Over the past several years, starting with the nation-wide actions in 2006, the Latin and other immigrant communities in and around Boston have been celebrating May Day as a day of action on the very pressing problem of immigration status as well as the traditional working-class solidarity holiday. It was no accident that Los Angeles, scene of massive pro-immigration rallies in the past and currently one of the areas facing the brunt of the deportation drives by the Obama administration, would be in the lead to call for national and international actions this year. One of the first necessary steps for the working group therefore was to try to reach out to the already existing Boston May Day Coalition (BMDC), which has spearheaded the annual marches and rallies in the immigrant communities, in order to learn of their experiences and to coordinate actions. This was done as well in order to better coordinate this year’s more extensive over-all May Day actions.    

Taking a cue from the developing May Day action movement in this country, especially the broader and more inclusive messages coming out of some of the more vocal Occupy working groups a consensus has formed around the theme of “May 1st- A Day Without The Working Class And Its Allies” in order to highlight the fact that in the capitalist system labor, of one kind or another, has created all the wealth but has not shared in the accumulated profits.  Highlighting the increasing economic gap between rich and poor, the endemic massive political voiceless-ness of the vast majority, and social issues related to race, class, sexual inequality, gender and the myriad other oppressions the vast majority face under capitalism is in keeping with the efforts initiated long ago by those who fought for the eight-hour day in the late 1800s and later with the rise of the anarchist, socialist and communist and organized trade union movements.

On May Day working people and their allies are called to strike, skip work, walk out of school, and refrain from shopping, banking and business in order to implement the general slogan. Working people are encouraged to request the day off, or to call in sick. Small businesses are encouraged to close for the day and join the rest of the working class and its allies in the streets.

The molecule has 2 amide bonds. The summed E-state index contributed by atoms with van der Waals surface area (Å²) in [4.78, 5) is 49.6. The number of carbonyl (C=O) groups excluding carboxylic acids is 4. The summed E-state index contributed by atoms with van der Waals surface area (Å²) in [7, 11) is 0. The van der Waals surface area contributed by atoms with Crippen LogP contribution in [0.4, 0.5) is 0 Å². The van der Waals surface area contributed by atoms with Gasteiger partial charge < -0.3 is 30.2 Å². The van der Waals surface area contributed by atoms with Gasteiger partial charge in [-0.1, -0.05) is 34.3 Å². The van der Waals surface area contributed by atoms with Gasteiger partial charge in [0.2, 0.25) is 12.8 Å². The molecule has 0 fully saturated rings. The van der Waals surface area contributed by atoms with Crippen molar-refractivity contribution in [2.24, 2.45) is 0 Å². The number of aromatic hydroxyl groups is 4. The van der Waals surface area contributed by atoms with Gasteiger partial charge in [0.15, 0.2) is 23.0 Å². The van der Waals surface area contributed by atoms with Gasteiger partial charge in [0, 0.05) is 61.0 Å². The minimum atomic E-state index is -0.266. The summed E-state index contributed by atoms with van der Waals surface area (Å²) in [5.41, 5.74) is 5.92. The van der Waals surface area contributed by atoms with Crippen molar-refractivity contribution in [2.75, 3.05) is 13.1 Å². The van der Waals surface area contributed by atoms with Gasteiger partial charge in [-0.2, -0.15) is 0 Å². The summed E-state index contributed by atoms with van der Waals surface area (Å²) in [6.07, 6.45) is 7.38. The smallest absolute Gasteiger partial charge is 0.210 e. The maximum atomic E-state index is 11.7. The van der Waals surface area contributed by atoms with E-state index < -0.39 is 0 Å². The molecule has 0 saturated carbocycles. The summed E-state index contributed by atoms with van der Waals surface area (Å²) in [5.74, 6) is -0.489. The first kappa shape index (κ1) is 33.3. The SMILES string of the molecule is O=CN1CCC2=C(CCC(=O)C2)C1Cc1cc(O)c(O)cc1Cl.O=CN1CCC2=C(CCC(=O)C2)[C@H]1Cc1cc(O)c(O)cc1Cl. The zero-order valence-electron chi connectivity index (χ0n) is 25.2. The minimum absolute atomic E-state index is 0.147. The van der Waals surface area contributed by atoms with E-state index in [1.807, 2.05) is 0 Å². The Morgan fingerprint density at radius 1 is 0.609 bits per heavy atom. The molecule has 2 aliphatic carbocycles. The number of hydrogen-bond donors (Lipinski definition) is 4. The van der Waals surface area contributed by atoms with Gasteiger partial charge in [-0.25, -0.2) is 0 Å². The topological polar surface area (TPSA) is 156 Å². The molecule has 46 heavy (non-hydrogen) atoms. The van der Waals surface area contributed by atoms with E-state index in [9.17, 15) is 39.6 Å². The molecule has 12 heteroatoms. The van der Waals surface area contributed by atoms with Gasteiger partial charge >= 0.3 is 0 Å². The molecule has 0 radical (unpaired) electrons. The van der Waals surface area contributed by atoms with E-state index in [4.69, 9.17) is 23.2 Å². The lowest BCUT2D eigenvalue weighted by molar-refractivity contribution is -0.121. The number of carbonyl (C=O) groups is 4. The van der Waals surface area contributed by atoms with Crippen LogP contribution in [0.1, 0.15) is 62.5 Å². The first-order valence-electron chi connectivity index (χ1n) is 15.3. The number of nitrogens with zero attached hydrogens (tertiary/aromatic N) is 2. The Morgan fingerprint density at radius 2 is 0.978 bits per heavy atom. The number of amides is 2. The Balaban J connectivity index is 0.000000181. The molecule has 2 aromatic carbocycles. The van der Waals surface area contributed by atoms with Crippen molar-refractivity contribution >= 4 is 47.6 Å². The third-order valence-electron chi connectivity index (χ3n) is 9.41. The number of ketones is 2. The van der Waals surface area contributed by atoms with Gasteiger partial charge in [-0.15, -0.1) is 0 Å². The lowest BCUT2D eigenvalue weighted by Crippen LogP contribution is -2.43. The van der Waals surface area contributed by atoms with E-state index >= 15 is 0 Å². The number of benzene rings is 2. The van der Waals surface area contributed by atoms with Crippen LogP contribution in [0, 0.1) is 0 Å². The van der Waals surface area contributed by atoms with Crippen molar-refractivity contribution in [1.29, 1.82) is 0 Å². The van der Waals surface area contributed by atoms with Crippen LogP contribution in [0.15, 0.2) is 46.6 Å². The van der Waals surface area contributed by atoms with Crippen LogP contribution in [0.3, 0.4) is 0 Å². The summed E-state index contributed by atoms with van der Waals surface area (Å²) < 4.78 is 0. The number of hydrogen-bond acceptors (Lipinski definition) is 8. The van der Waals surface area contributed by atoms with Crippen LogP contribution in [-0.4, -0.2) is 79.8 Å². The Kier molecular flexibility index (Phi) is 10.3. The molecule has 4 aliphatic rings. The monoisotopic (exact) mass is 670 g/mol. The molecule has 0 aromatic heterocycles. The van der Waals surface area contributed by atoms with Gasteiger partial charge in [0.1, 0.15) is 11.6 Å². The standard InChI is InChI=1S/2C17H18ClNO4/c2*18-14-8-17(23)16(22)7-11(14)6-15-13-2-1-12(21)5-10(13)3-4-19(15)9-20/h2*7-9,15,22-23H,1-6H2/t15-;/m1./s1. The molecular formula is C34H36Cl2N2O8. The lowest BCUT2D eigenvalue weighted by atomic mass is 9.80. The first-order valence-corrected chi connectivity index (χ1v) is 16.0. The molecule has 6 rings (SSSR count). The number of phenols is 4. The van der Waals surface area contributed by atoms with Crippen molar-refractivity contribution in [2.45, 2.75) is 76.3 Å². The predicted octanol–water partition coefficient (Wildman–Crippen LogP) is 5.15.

For students at all levels the call is for a walk-out of classes. Further college students are urged to occupy the universities. With a huge student population of over 250,000 in the Boston area no-one-size-fits- all strategy seems appropriate. Each kindergarten, elementary school, middle school, high school, college, graduate school and wayward left-wing think tank should plan its own strike actions and, at some point in the day all meet at a central location in downtown Boston.

Tentatively planned, as of this writing,  for the early hours on May 1st is for working people, students, oppressed minorities and their supporters to converge on the Boston Financial District for a day of direct action to demand an end to corporate rule and a shift of power to the people. The Financial District Block Party is scheduled to start at 7:00 AM on the corner of Federal Street & Franklin Street in downtown Boston. Banks and corporations are strongly encouraged to close down for the day.

At noon there will be a city permit-approved May Day rally to be addressed by a number of speakers from different groups at Boston City Hall Plaza. Following the rally participants are encouraged to head to East Boston for solidarity marches centered on the immigrant communities that will start at approximately 2:00 PM and move from East Boston, Chelsea, and Revere to Everett for  a rally at 4:00 PM. Other activities that afternoon for those who chose not to go to East Boston will be scheduled in and around the downtown area.

That evening, for those who cannot for whatever reasons participate in the daytime actions and for any others who wish to do so, there will be a “Funeral March” for the banks forming at 7:00 PM at Copley Square that steps off at 8:00 PM and will march throughout the downtown area.

Pick up the spirit of the general slogans for May 1st now- No work. No school. No chores. No shopping. No banking. Let’s show the rulers that we have the power. Let’s show the world what a day without working people and their allies producing goods and services really means. And let’s return to the old traditions of May Day as a day of international solidarity with our working and oppressed sisters and brothers around the world. All Out For May Day 2012 in Boston!